Cankers, Caterpillars, and Malt-worms: 3 Shakespearean Insults | Dictionary.com Blog

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Great insults pepper the comedies and tragedies of William Shakespeare. (Though the Bard of Avon is known for his terms of endearments as well.) From A Midsummer Night’s Dream to King Henry IV, here are a few of our favorites. You canker blossom! This flowery barb is delivered by the newly lovelorn Hermia in A Midsummer Night’s Dream after her beloved, Lysander, expresses his disinterest in her—a shift attributable to Puck’s mischievous interloping. Incensed at his change of heart, Hermia fires the following line at Lysander’s new object of affection, Helena: “O me! You juggler! You canker blossom! You thief of love!” The earliest sense of the word canker was “something that corrodes, corrupts, destroys, or irritates.” Around the mid-1400s, people began using it in an extended sense to refer to a caterpillar or worm that attacks plants and preys on flower buds. Thus, when Hermia calls Helena a canker blossom, she is likening her to one of these pernicious creatures who destroys

Source: Cankers, Caterpillars, and Malt-worms: 3 Shakespearean Insults | Dictionary.com Blog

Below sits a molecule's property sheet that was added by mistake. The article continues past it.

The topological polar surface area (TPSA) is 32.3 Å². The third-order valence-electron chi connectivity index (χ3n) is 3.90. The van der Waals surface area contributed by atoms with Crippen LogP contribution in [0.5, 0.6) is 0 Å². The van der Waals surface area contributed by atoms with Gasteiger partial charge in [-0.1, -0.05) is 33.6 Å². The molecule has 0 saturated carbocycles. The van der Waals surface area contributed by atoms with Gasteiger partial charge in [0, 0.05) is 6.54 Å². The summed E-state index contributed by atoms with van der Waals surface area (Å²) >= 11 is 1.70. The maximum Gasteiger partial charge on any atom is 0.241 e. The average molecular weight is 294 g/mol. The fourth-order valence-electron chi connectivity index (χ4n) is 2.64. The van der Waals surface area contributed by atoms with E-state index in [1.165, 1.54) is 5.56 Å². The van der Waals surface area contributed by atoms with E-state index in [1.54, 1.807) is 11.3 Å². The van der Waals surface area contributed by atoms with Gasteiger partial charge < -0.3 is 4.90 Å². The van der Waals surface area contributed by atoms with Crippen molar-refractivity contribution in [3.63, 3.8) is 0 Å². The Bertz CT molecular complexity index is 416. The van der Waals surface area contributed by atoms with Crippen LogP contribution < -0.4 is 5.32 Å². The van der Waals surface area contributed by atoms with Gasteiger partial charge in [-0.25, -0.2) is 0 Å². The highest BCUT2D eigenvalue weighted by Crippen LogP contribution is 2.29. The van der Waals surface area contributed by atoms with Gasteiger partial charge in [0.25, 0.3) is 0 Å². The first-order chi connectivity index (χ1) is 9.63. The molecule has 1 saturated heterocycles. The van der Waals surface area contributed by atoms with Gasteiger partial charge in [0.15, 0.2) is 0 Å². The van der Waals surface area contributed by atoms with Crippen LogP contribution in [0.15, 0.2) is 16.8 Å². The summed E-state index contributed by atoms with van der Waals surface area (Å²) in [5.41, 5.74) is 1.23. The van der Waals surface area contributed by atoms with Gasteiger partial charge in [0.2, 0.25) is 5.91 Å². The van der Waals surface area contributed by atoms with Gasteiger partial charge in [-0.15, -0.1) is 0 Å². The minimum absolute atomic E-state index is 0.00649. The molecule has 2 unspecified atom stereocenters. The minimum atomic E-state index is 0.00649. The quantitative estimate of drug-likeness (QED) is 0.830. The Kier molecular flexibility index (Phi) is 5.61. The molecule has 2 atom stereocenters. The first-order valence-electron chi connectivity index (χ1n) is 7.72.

Written by Lisa Raymond

Lisa Raymond

Lisa Raymond is the owner of Visibly Media LLC, a marketing company specializing in social media and inbound marketing strategies. She has a 20 year background in print and website graphic design. Lisa is a member of the Social Media Marketing Society, Business Mentor Team, AmSpirit Business Connections, and Toastmasters International. Lisa is a fanatic about sharing new ideas & tips about social media to business owners and has given presentations at both The Hive @ Central in Phoenix and THINKspot! in Mesa. Lisa has been married to the love of her life, Michael, for over 25 years; she is a mom of 4 (two still at home, one a proud Marine!), and a new grandma of a beautiful granddaughter! Lisa is THE QUEEN in her realm of organized chaos!

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